Our Board of Directors
Stanley Lam – Chair
Stanley Lam joined Project Possibility in 2007 as a volunteer at the first SS12, and has contributed ever since. He led its European expansion in 2011-2014 and now chairs the Board of Directors. He is a committee member and reviewer for the International Conference on Computers Helping People with Special Needs, the University of Linz Young Researcher Consortium and Michigan State University Making Learning Accessible Conference. He previously worked as a strategy and data analytics consultant on projects for clients including MasterCard, Stanford University, Houston Public Utilities, the World Bank and the international law firm Baker & McKenzie. Stanley holds degrees from the University of Southern California-Marshall School of Business and the London School of Economics.
Sean Goggin – Vice Chair
Sean Goggin is the Technologies Manager at the Center on Disabilities at California State University, Northridge (CSUN). At the Center on Disabilities, Sean oversees all matters of technology, from Alps touch pads to Zebra printers. He also coordinates technologies for the Annual International Technology and Person with Disabilities Conference. Sean co-edits the Journal on Technology & Persons with Disabilities, overseeing the publication’s accessibility. He also serves on the Accessibility Working Group at CSUN, which guides the campus on accessibility and accommodation as new technology and teaching methodologies are adopted. Sean has a Bachelors degree in Computer Science from CSUN.
Sina Bahram (@SinaBahram) is an accessibility consultant, researcher, and entrepreneur. He is the founder of Prime Access Consulting (PAC), an accessibility firm whose clients include high-tech startups, Fortune 1000 companies, and both private and nationally-funded museums. Sina is also a doctoral candidate in computer science at North Carolina State University. His field of research is Human Computer Interaction (HCI) focusing on multi-modal approaches for eyes-free exploration of spatial information. As a recognized expert in accessibility, Sina enjoys collaborating with both colleagues in the field and individuals of diverse professions to devise innovative and user-centered solutions to difficult real-world problems. In 2012, Sina was recognized as a White House Champion of Change by President Barack Obama for his work enabling users with disabilities to succeed in Science, Technology, Engineering, and Math (STEM) fields. In 2015, the international accessibility community recognized Sina as an Emerging Leader in Digital Accessibility at the annual Knowbility Community Heroes of Accessibility Awards.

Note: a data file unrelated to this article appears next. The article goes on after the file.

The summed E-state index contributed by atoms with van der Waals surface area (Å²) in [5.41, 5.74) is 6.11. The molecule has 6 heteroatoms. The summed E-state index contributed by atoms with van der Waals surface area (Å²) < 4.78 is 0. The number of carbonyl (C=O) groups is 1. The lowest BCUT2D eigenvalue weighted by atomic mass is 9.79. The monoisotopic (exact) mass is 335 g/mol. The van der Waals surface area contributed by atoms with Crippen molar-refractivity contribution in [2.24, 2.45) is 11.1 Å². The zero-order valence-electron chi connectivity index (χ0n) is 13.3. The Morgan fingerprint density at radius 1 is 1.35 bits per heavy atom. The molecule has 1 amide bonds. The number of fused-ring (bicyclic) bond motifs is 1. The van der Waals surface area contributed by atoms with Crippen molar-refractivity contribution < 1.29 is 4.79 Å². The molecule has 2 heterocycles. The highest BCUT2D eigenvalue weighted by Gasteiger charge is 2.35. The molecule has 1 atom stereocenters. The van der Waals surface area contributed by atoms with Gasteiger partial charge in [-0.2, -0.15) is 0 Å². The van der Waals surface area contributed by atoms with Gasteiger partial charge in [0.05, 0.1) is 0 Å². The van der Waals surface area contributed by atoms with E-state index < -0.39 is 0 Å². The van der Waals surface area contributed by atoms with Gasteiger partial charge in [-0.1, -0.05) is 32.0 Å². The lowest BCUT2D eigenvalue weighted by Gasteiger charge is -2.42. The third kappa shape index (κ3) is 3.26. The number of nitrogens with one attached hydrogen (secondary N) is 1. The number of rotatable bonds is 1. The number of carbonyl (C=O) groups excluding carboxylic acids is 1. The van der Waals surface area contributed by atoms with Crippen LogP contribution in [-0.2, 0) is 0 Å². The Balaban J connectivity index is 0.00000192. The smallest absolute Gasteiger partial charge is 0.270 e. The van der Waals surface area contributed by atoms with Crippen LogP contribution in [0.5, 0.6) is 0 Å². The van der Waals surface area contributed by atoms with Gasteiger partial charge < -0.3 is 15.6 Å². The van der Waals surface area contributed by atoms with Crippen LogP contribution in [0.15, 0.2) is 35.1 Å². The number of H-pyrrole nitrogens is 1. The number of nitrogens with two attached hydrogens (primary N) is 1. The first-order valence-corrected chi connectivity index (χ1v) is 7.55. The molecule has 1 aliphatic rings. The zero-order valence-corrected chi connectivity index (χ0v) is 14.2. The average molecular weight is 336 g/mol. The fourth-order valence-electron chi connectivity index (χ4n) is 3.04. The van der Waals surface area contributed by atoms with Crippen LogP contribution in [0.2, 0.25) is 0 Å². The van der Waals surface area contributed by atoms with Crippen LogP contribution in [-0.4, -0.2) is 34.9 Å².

Steve Lee (@SteveALee)is Co-Founder and Programme Lead of OpenDirective, which provides accessibility development and consultancy services. OpenDirective enables innovative solutions for end users, with an emphasis on the elderly, those with dementia and the low digital literacy. Steve is Founder of OATSoft, the world’s first open source software repository dedicated to assistive technology. He created PowerTalk, an open source program which speaks text for presentations running in MS PowerPoint. He is an invited expert at W3C Cognitive Accessibility Task Force, board member of SchoolForge and member of the British Computer Society Disability Group, and also consortium member of both the EU FP7 project Cloud4All and thematic network ATIS4All. He is an active participant in many accessibility communities around the world including Mozilla, Apache Wookie, GNOME, IAccessible2, and Ubuntu.
Prateek Tandon has been involved with Project Possibility since its beginning, helping lead some of the first SS12s as well as developing several of Project Possibility’s first projects. He is the principal developer of the Autonomous Robotic Helper Backpack and Lunar Tabs projects and has contributed code to many more. He is a postdoctoral scholar at the University of California, San Diego working in the department of psychiatry on machine learning methods for understanding the genomic basis of neural disorders. In 2015, Prateek defended his Robotics PhD thesis at Carnegie Mellon University on Bayesian Aggregation, a machine learning framework for identifying variation in very noisy data applied to scientific domains such as radiation spectrometry. He also holds a B.S. in Computer Engineering/Computer Science from the University of Southern California.